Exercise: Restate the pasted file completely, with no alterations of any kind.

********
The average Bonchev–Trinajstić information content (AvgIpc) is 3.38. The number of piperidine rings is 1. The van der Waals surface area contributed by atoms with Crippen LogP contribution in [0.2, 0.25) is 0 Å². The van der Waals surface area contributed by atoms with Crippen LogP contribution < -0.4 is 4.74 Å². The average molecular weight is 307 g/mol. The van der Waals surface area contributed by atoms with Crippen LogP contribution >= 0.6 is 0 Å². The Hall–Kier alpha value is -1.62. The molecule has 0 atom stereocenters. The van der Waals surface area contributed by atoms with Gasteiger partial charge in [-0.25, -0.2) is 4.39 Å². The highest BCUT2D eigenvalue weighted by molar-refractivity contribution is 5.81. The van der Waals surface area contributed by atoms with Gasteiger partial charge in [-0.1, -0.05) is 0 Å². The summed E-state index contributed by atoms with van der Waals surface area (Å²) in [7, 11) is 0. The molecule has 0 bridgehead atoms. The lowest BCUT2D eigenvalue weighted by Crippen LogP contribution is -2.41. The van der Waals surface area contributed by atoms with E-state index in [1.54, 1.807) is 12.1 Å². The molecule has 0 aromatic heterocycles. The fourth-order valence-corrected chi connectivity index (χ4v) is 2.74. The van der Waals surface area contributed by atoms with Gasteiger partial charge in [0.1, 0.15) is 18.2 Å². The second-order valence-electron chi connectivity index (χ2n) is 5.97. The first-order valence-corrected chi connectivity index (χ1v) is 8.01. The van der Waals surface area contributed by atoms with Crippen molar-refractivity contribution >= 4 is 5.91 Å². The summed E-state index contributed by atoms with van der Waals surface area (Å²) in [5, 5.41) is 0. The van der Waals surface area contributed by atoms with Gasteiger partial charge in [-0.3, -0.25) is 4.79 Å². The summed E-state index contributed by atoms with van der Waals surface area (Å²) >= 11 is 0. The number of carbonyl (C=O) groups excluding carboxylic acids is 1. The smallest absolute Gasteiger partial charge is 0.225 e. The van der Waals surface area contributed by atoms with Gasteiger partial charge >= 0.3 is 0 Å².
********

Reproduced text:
The average Bonchev–Trinajstić information content (AvgIpc) is 3.38. The number of piperidine rings is 1. The van der Waals surface area contributed by atoms with Crippen LogP contribution in [0.2, 0.25) is 0 Å². The van der Waals surface area contributed by atoms with Crippen LogP contribution < -0.4 is 4.74 Å². The average molecular weight is 307 g/mol. The van der Waals surface area contributed by atoms with Crippen LogP contribution >= 0.6 is 0 Å². The Hall–Kier alpha value is -1.62. The molecule has 0 atom stereocenters. The van der Waals surface area contributed by atoms with Gasteiger partial charge in [-0.25, -0.2) is 4.39 Å². The highest BCUT2D eigenvalue weighted by molar-refractivity contribution is 5.81. The van der Waals surface area contributed by atoms with Gasteiger partial charge in [-0.1, -0.05) is 0 Å². The summed E-state index contributed by atoms with van der Waals surface area (Å²) in [7, 11) is 0. The molecule has 0 bridgehead atoms. The lowest BCUT2D eigenvalue weighted by Crippen LogP contribution is -2.41. The van der Waals surface area contributed by atoms with E-state index in [1.54, 1.807) is 12.1 Å². The molecule has 0 aromatic heterocycles. The fourth-order valence-corrected chi connectivity index (χ4v) is 2.74. The van der Waals surface area contributed by atoms with Gasteiger partial charge in [0.1, 0.15) is 18.2 Å². The second-order valence-electron chi connectivity index (χ2n) is 5.97. The first-order valence-corrected chi connectivity index (χ1v) is 8.01. The van der Waals surface area contributed by atoms with Crippen molar-refractivity contribution >= 4 is 5.91 Å². The summed E-state index contributed by atoms with van der Waals surface area (Å²) in [5, 5.41) is 0. The van der Waals surface area contributed by atoms with Gasteiger partial charge in [-0.3, -0.25) is 4.79 Å². The summed E-state index contributed by atoms with van der Waals surface area (Å²) >= 11 is 0. The number of carbonyl (C=O) groups excluding carboxylic acids is 1. The smallest absolute Gasteiger partial charge is 0.225 e. The van der Waals surface area contributed by atoms with Gasteiger partial charge >= 0.3 is 0 Å².